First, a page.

HHS to curb appointments with your primary care doctor

Excited about having a much-deserved seven-day “RTO”? Well, … a new kind of “RTO” will start, so it might end up being a month away. More details from HHS head Alex Azar.

Update: CBS News anchor Jeff Glor tweeted that the Women’s Health Advisory Committee was supposed to hold its monthly meeting on Aug. 27, but the schedule is now up for “review.” Friday, Aug. 31, is the last official date to come to the meeting, and there were doubts about whether it would actually happen. So, it went to Sept. 12. We’ll keep you updated.

Of note: the committee is working on a proposed rule to make the “RTO” go away. We don’t know when it will actually be published.

Here’s a little more from Azar, sent to the press by HHS:

Background:

Some PCPs (primary care physicians) are already “routinizing,” or taking and holding the following steps: 1. Routing patients to urgent care when necessary; 2. Moving patients to alternative providers or providers to give them priority (where patients fall within the “financial hardship” of the PCP); 3. Routing patients to telehealth or other kinds of coverage – including out-of-network coverage — if the PCP is in a situation where it is financially feasible to do so, or chooses to do so due to other factors; 4. Communicating with other providers, other insurers, or ordering costly tests that require a referral – to avoid the need for travel and trip to urgent care. Many PCPs routinely and strategically navigate – taking actions that would be considered “RTOs” under the same standards as other care settings – to avoid having to provide unnecessary care, which is not in their patients’ best interest.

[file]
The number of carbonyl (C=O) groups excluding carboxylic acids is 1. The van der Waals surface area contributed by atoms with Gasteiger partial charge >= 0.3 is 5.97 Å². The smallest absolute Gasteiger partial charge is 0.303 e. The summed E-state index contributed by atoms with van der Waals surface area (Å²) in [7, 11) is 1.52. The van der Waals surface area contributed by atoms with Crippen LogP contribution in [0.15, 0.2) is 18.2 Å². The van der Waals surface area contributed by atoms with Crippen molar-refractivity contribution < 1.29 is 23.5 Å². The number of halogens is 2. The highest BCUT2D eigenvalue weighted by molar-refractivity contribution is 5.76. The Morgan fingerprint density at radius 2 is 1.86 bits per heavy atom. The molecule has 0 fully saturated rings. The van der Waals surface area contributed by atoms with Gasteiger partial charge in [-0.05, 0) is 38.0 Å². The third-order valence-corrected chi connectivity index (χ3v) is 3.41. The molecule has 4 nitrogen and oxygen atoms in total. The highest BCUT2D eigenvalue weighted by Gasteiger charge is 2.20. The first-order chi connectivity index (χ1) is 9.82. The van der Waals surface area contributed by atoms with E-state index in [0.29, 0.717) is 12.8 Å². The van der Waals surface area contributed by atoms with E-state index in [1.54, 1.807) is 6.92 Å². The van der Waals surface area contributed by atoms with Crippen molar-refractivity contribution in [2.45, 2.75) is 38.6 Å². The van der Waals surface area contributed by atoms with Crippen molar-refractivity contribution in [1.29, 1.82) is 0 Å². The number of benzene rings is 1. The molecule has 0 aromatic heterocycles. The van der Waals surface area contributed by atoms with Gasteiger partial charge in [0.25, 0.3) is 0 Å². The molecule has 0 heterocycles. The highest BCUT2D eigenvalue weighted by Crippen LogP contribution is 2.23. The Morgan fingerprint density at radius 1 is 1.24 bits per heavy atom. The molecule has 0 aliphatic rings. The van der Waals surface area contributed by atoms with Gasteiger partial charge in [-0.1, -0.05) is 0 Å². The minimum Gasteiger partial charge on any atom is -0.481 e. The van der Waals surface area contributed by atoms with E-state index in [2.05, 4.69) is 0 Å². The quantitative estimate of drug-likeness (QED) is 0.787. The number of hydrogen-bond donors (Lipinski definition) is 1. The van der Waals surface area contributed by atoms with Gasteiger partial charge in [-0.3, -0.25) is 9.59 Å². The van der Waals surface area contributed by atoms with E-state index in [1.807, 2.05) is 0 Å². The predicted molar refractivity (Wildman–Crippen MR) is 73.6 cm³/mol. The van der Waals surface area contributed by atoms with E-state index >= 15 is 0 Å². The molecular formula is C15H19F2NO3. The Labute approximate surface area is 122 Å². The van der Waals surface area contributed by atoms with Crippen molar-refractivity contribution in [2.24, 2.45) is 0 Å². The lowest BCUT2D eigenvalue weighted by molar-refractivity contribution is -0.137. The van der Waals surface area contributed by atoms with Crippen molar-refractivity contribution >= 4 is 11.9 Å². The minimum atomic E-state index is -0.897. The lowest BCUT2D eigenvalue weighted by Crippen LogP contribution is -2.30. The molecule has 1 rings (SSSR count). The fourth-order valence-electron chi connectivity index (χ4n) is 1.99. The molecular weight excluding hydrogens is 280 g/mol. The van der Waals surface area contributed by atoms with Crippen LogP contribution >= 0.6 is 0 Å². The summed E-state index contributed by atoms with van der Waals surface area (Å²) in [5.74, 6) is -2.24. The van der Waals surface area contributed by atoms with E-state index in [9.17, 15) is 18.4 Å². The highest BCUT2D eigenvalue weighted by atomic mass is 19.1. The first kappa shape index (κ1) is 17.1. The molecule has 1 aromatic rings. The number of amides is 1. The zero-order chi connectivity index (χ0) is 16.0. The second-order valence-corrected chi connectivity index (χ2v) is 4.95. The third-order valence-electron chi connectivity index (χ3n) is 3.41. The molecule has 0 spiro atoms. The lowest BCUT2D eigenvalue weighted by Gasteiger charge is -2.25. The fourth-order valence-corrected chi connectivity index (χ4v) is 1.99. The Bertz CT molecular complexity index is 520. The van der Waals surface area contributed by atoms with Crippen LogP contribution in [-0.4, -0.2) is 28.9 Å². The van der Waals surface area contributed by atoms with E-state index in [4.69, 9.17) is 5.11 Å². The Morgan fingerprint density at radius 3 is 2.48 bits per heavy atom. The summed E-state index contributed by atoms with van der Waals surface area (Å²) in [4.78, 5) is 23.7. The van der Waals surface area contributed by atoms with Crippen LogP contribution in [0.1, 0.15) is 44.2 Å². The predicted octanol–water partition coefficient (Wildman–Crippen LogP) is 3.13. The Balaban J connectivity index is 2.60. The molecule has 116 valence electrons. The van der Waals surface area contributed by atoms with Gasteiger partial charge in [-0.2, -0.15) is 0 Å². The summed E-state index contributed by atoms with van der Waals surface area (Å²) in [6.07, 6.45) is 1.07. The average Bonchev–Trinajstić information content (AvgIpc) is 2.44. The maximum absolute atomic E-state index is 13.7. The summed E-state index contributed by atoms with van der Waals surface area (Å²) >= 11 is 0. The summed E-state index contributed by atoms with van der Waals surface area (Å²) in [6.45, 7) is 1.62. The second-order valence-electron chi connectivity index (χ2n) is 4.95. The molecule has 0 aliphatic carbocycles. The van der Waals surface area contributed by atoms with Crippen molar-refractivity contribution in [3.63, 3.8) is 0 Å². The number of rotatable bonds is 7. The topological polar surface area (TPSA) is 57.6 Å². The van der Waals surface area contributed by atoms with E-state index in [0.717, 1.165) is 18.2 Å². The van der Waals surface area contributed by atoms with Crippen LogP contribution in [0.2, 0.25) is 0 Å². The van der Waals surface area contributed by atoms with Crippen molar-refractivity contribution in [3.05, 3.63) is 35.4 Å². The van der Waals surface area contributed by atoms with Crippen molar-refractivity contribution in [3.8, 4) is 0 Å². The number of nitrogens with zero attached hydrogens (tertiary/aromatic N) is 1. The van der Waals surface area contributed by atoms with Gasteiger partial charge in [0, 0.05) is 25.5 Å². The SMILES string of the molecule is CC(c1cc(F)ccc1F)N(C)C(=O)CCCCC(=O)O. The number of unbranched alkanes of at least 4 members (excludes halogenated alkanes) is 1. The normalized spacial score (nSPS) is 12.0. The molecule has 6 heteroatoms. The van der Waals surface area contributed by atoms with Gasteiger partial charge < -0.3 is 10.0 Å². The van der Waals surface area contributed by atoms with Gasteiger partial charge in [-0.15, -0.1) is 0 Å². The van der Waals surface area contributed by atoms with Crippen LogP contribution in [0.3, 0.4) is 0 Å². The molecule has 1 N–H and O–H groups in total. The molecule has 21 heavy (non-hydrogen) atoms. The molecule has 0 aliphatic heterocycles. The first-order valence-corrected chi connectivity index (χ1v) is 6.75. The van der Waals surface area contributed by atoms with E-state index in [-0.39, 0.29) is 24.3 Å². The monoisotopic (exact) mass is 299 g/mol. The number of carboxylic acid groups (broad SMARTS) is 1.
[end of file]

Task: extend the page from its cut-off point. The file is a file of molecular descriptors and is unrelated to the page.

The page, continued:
What “RTO” does not include is avoiding taking important diagnostic and treatment steps (“determining an agenda and putting it in writing”) needed for the evaluation and treatment of patients with conditions that require urgent care (those who arrive at the PCP complaining of chest pain).

Examples of situations that “RTO” might prevent include appendicitis, uncomplicated appendicitis, advanced-stage pressure ulcers, very common emergency conditions like urinary tract infections (UTIs), potentially fatal allergic reactions to medications (and flushing skin reactions), chronic bronchitis and emphysema, diabetics who arrive with chest or back pain and chest pain, or those with acute heartburn or chills.

These “RTOs” will not give unnecessary care. But they reduce PCPs’ involvement in these cases, causing delays to follow-up visits and potentially sending patients to costly, unnecessary tests or treatments. We support an explicit ban on the use of RTOs as an intentional or inefficient way to avoid “routine clinical decisions,” and preventative care by other means. Because we know from our conversations with PCPs that taking the RTO action was usually because a patient could not afford to go to a provider or because of the financial challenges for the PCP – not because the patient needed to see a specialist. We need to adopt a clear definition of RTO, and codify the protections in the agreement rules, so it is clear that our commitment is to clearly providing access to care, not blocking access.

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